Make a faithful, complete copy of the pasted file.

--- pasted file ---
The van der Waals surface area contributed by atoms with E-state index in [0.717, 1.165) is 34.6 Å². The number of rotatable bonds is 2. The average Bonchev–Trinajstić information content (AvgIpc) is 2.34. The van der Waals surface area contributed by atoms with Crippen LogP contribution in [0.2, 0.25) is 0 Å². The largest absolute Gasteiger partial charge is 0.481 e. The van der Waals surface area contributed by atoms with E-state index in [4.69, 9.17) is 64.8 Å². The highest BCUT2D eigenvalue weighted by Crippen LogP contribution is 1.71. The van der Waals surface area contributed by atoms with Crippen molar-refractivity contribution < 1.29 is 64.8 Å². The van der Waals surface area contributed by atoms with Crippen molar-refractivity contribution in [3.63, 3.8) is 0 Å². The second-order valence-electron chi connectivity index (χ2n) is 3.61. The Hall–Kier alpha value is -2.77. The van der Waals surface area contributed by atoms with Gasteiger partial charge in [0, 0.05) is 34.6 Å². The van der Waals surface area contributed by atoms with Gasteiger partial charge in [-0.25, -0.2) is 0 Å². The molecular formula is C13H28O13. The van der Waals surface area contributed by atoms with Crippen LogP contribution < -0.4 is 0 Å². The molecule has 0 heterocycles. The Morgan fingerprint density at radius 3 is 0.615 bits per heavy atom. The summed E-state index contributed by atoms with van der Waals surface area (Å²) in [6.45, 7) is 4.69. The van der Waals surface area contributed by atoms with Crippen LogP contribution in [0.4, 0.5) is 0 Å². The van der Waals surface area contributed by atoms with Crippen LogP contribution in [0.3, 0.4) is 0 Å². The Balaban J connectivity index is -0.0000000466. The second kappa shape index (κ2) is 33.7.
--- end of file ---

The van der Waals surface area contributed by atoms with E-state index in [0.717, 1.165) is 34.6 Å². The number of rotatable bonds is 2. The average Bonchev–Trinajstić information content (AvgIpc) is 2.34. The van der Waals surface area contributed by atoms with Crippen LogP contribution in [0.2, 0.25) is 0 Å². The largest absolute Gasteiger partial charge is 0.481 e. The van der Waals surface area contributed by atoms with E-state index in [4.69, 9.17) is 64.8 Å². The highest BCUT2D eigenvalue weighted by Crippen LogP contribution is 1.71. The van der Waals surface area contributed by atoms with Crippen molar-refractivity contribution < 1.29 is 64.8 Å². The van der Waals surface area contributed by atoms with Crippen molar-refractivity contribution in [3.63, 3.8) is 0 Å². The second-order valence-electron chi connectivity index (χ2n) is 3.61. The Hall–Kier alpha value is -2.77. The van der Waals surface area contributed by atoms with Gasteiger partial charge in [0, 0.05) is 34.6 Å². The van der Waals surface area contributed by atoms with Gasteiger partial charge in [-0.25, -0.2) is 0 Å². The molecular formula is C13H28O13. The van der Waals surface area contributed by atoms with Crippen LogP contribution < -0.4 is 0 Å². The molecule has 0 heterocycles. The Morgan fingerprint density at radius 3 is 0.615 bits per heavy atom. The summed E-state index contributed by atoms with van der Waals surface area (Å²) in [6.45, 7) is 4.69. The van der Waals surface area contributed by atoms with Crippen LogP contribution in [0.4, 0.5) is 0 Å². The van der Waals surface area contributed by atoms with Crippen LogP contribution in [0.3, 0.4) is 0 Å². The Balaban J connectivity index is -0.0000000466. The second kappa shape index (κ2) is 33.7.